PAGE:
"... I think the president is going to have to demonstrate to the American people and to my colleagues that he can be trusted to enforce the law as it is written," he said.

Republicans say border security should be the priority before any talk of legalizing the undocumented.     

Immigration rights activists vow to keep up the pressure - on the president and Congress.

You May Like

IS Militants Release 49 Turkish Hostages

Turkey's state-run Anadolu news agency reports that no ransom was paid and no conditions accepted for the hostages' release; few details of the release are known More

Photogallery IS Attacks Send Thousands of Syrian Kurds Fleeing to Turkey

Syrian Observatory for Human Rights says more than 300 Kurdish fighters crossed into Syria from Turkey to defend a Kurdish area from attack by the Islamic militants More

Video Sierra Leone's Ebola Lockdown Continues

Thousands of health workers are going door to door in the West African country of 6 million, informing people of how to avoid Ebola, handing out soap More

Featured Videos

Your JavaScript is turned off or you have an old version of Adobe's Flash Player. Get the latest Flash player.
Fears Ebola Outbreak ‘Beyond Our Capability to Contain’i
X
Jeff Seldin
September 20, 2014 10:28 PM
Each day brings with it new warnings about the deadly Ebola outbreak already blamed for killing more than 2,600 people across West Africa. And while countries and international organizations like the United Nations are starting to come through on promises of help for those most affected, the unprecedented speed with which the virus has spread is raising questions about the international response. VOA's Jeff Seldin has more from Washington.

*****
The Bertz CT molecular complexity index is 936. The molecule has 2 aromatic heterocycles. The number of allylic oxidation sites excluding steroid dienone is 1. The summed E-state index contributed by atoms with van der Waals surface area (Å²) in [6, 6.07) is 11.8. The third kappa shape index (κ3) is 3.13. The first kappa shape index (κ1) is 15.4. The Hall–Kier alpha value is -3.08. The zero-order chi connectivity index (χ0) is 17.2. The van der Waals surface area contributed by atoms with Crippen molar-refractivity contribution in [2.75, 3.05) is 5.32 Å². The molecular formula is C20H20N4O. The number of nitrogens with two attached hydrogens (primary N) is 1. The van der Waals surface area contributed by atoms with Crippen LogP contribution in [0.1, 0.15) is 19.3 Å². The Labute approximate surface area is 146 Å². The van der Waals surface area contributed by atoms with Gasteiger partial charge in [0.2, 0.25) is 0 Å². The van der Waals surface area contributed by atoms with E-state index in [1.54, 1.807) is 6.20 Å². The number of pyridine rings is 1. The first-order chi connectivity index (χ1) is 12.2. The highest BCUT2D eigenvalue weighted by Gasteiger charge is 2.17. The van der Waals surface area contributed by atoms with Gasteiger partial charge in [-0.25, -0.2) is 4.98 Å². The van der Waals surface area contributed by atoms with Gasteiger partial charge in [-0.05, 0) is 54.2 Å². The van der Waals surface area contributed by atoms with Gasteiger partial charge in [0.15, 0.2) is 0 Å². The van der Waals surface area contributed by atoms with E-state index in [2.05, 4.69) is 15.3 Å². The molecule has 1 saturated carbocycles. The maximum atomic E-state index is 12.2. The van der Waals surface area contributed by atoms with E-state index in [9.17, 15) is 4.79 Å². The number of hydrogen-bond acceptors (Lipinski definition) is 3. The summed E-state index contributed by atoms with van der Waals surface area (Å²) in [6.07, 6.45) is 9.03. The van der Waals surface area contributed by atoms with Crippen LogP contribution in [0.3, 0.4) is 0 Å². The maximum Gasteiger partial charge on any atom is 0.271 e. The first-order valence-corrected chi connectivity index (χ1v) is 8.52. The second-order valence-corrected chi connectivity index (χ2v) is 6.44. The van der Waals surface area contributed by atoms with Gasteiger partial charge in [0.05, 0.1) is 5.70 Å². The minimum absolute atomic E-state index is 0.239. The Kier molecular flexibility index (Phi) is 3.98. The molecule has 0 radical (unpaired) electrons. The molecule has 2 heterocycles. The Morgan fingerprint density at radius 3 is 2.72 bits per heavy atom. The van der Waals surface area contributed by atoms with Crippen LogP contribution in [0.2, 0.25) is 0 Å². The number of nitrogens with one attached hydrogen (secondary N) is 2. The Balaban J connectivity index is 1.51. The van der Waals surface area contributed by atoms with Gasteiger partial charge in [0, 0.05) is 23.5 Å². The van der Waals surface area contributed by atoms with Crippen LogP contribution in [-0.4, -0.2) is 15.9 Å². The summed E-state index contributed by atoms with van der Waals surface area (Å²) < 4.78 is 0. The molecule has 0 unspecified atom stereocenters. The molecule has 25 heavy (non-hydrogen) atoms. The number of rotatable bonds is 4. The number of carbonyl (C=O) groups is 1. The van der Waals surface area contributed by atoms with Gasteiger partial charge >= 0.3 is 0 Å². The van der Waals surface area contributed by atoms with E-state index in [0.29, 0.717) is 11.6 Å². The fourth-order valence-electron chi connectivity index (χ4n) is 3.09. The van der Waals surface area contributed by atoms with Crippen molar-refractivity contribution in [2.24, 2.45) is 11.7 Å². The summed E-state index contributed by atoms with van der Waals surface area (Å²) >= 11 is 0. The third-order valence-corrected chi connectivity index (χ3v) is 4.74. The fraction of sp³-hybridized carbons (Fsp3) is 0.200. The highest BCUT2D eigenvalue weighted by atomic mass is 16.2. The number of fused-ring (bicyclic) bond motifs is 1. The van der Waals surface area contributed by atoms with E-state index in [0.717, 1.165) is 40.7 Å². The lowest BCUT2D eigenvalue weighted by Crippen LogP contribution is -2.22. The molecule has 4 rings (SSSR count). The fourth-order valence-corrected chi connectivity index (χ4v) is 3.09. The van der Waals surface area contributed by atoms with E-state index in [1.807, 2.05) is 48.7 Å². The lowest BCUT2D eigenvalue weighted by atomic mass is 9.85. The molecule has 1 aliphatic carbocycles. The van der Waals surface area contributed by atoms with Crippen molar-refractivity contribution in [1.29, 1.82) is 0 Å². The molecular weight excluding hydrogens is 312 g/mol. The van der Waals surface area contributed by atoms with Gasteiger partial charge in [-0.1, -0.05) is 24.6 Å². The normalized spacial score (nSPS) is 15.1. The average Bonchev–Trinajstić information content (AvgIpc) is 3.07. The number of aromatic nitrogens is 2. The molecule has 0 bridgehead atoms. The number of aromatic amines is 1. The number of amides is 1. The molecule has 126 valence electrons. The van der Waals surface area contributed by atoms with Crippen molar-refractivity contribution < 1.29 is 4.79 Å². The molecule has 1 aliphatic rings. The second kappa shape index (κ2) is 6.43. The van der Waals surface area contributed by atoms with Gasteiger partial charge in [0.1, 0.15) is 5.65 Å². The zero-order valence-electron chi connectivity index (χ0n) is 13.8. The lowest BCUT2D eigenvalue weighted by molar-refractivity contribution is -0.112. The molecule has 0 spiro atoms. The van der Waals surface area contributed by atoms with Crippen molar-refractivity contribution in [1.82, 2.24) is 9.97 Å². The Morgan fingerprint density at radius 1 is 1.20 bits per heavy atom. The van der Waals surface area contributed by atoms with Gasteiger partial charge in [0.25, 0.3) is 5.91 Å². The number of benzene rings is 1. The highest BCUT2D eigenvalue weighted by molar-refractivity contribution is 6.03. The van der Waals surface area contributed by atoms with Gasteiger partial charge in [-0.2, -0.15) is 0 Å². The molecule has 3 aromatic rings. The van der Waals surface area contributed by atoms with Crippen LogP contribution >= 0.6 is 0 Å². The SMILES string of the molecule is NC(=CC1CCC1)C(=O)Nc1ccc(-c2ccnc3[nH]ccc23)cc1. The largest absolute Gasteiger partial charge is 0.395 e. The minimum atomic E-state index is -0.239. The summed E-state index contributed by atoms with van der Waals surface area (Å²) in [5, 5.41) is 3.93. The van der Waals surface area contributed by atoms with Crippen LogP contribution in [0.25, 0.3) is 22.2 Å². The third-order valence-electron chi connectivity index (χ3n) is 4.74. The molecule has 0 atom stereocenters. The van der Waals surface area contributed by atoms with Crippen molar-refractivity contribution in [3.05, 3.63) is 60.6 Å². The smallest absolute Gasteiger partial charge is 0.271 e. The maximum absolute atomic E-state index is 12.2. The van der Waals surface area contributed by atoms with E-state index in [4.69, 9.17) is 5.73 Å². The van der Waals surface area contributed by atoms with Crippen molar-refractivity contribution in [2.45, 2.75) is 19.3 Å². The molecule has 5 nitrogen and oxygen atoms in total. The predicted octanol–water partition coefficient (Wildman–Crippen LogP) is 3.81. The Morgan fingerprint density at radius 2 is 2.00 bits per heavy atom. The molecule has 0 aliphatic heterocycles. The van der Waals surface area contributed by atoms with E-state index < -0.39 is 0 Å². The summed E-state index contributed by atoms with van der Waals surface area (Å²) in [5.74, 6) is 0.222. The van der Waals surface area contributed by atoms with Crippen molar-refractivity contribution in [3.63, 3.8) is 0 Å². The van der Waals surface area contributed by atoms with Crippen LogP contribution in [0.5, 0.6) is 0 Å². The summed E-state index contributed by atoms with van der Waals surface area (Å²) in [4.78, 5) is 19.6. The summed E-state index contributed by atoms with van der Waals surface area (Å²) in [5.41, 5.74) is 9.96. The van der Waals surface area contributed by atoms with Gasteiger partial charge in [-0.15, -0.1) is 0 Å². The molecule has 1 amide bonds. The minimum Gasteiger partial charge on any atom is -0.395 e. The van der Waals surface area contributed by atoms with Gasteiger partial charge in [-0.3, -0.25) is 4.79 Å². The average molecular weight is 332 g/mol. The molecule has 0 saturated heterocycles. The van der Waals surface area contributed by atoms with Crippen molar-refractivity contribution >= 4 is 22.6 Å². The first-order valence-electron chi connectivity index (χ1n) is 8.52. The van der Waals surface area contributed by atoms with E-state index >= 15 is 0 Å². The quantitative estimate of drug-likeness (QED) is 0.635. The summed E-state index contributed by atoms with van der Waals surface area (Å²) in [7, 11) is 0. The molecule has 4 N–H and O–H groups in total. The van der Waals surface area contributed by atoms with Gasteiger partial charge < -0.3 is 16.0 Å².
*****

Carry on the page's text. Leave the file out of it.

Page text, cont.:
Video

Video Fears Ebola Outbreak ‘Beyond Our Capability to Contain’

Each day brings with it new warnings about the deadly Ebola outbreak already blamed for killing more than 2,600 people across West Africa. And while countries and international organizations like the United Nations are starting to come through on promises of help for those most affected, the unprecedented speed with which the virus has spread is raising questions about the international response. VOA's Jeff Seldin has more from Washington.
Video

Video Iran, World Powers Seek Progress in Nuclear Talks

Iran and the five permanent members of the U.N. Security Council plus Germany, known as the P5 + 1, have started a new round of talks on Iran's nuclear program. VOA State Department correspondent Pam Dockins reports that as the negotiations take place in New York, a U.S. envoy is questioning Iran's commitment to peaceful nuclear activity.
Video

Video Obama Goes to UN With Islamic State, Ebola on Agenda

President Obama goes to the United Nations General Assembly to rally nations to support a coalition against Islamic State militants in Iraq and Syria. He also will look for nations to back his plan to fight the Ebola virus in West Africa. As VOA White House correspondent Luis Ramirez reports, Obama’s efforts reflect new moves by the U.S. administration to take a leading role in addressing world crises.